With energy demands at an all time high, mechanical power systems are under great scrutiny. Substantial efforts are being made throughout the world to reduce energy use in common mechanical systems such as the internal combustion engine and transmission system. Eliminating or reducing efficiency losses in the transmission is a potential source of improving the efficiency of the system. To do so, various alternative types of transmissions are being investigated. At Brigham Young University, development of a Positively Engaged Continuously Variable Transmission (PECVT) is progressing. In addition to the efficiency increases that would occur as a result of operating the engine at a more constant speed, a PECVT type transmission may reduce efficiency losses that occur in a standard transmission by eliminating the disengagement of involute gear sets to change gear ratios of the transmission. For a PECVT, this is done by maintaining engagement of the input and output members of the transmission, while changing the gear ratio. Both of these types of losses are major contributing factors to the overall efficiency of the transmission and engine system, thus a PECVT is of great interest. The investigation for developing a feasible PECVT began with the identification of a behavioral issue identified in all known PECVT embodiments. This behavioral issue, known as the Non-Integer-Tooth-Problem (NITP), is due to the geometry of an involute gear and prevents specific gear ratios from being achieved. The research effort presented in this thesis returns to the conceptual design of a PECVT to address involutometry along with the NITP. A design tool entitled the Line-of-Action Model is developed which assists in quantifying how a conceptual solution can address the NITP using involutometry principles. As a result of the Line-of-Action Model, the Hybrid Involute Profile was discovered. Due to the simplicity of The Hybrid Involute Profile, it has proven to be an elegant solution to the NITP. Validation of the Hybrid Involute Profile concept was conducted to ensure that this concept satisfies the objectives and requirements of a PECVT and solves the NITP. The validation was completed using two case studies and a theoretical analysis. As a result of the validation, the Hybrid Involute Profile is declared a conceptual principal solution to the NITP. Fulfillment of the PECVT objectives, requirements list and elimination of the NITP by the Hybrid Involute Profile is also demonstrated. With the Hybrid Involute Profile as the conceptual principle solution, the development of a commercially viable PECVT is believed to be attainable.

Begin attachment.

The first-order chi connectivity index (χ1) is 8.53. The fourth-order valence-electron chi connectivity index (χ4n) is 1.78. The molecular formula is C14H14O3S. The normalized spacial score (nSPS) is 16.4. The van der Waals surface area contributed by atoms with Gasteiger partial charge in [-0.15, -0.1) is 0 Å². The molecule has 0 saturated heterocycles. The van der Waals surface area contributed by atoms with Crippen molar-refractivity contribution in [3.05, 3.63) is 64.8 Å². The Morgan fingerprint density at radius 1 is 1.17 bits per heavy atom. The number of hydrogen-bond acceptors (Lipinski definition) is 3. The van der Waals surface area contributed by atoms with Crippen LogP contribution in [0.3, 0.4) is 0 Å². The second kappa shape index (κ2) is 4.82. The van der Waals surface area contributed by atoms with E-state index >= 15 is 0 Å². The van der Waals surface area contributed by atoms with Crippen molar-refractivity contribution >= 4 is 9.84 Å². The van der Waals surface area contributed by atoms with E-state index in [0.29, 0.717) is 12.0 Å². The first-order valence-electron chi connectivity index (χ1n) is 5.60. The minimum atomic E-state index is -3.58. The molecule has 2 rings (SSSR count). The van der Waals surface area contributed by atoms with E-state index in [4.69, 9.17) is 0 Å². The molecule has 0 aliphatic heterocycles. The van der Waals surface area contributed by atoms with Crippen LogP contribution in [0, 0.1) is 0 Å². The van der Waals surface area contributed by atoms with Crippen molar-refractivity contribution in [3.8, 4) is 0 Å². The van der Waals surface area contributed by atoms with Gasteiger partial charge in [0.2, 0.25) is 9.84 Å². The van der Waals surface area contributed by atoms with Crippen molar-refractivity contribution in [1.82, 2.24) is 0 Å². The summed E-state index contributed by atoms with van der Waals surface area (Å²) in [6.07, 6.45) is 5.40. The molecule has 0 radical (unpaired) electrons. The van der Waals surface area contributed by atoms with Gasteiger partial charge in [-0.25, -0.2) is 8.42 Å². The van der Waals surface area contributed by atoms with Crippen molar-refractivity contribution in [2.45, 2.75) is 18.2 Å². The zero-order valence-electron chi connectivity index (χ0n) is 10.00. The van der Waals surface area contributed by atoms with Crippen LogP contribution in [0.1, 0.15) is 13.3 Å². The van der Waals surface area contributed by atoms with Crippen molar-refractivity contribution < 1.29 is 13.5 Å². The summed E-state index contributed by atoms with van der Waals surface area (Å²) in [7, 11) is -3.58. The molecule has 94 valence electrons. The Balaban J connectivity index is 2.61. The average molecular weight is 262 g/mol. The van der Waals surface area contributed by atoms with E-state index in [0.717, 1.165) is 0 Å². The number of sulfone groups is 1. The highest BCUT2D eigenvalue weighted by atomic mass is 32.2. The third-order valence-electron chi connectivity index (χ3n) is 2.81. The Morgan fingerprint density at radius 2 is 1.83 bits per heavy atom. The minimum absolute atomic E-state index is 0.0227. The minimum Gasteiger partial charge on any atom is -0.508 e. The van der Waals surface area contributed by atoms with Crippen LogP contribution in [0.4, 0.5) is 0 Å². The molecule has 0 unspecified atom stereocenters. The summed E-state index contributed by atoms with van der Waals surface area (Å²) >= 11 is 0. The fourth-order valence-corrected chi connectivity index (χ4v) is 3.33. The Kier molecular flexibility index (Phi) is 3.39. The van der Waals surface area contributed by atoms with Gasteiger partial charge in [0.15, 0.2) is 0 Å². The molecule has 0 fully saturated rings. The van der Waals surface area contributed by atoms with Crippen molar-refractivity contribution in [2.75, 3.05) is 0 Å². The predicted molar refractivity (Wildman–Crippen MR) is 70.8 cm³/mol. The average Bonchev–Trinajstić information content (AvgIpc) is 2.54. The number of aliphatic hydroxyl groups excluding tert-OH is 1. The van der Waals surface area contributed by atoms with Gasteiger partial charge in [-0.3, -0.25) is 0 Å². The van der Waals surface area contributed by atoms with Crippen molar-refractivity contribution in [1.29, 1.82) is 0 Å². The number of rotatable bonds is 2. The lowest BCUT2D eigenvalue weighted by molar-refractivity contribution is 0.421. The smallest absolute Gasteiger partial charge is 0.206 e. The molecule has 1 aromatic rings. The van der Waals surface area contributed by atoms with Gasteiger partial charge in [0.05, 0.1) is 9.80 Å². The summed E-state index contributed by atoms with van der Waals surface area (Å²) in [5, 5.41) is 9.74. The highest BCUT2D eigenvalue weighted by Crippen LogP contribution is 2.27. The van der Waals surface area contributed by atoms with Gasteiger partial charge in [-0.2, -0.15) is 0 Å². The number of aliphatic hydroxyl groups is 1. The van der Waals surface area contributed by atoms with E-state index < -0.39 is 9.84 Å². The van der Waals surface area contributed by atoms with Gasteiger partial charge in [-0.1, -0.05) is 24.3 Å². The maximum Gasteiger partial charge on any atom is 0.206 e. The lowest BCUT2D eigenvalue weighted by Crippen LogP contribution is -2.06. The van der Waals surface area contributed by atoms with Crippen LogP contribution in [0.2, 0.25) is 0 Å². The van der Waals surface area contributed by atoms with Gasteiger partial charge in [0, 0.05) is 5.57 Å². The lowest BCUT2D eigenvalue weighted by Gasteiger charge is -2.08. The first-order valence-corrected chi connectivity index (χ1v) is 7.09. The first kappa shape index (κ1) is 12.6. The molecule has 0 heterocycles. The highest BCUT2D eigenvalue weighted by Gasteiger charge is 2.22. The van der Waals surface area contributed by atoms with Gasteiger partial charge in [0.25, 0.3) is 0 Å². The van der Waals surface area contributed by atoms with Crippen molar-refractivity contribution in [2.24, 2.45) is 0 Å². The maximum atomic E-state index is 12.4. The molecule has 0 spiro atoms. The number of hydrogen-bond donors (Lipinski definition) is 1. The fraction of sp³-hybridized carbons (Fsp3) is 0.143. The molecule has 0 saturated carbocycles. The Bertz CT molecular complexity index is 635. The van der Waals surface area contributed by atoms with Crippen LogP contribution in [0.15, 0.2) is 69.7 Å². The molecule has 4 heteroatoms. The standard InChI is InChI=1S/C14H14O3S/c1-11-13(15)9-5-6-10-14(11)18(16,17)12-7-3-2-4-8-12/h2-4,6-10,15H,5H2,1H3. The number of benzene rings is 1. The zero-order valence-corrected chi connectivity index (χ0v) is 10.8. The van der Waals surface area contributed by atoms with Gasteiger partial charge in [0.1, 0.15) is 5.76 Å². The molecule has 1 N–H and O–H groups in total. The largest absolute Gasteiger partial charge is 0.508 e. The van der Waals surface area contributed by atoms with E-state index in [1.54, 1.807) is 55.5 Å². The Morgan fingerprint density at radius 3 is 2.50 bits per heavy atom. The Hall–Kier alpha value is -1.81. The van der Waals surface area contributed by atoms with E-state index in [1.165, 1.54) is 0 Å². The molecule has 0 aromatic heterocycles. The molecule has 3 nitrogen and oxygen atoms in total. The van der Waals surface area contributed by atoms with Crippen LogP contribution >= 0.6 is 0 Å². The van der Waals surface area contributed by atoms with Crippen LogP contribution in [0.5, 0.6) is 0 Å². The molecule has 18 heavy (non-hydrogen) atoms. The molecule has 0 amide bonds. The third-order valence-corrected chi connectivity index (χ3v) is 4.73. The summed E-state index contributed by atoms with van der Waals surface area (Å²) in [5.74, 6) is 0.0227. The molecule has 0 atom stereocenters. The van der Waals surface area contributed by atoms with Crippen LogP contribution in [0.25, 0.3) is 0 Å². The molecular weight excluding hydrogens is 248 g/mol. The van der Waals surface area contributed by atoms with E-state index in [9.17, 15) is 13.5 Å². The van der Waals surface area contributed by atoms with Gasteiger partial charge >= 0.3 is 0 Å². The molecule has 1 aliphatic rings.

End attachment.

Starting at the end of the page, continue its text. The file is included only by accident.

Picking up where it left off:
College and Department

Ira A. Fulton College of Engineering and Technology; Mechanical Engineering



Date Submitted


Document Type





mechanical design, kinematics, involutometry, positively engaged continuously variable transmission, hybrid involute gear, transmission, gear, triz, mechanical, engineering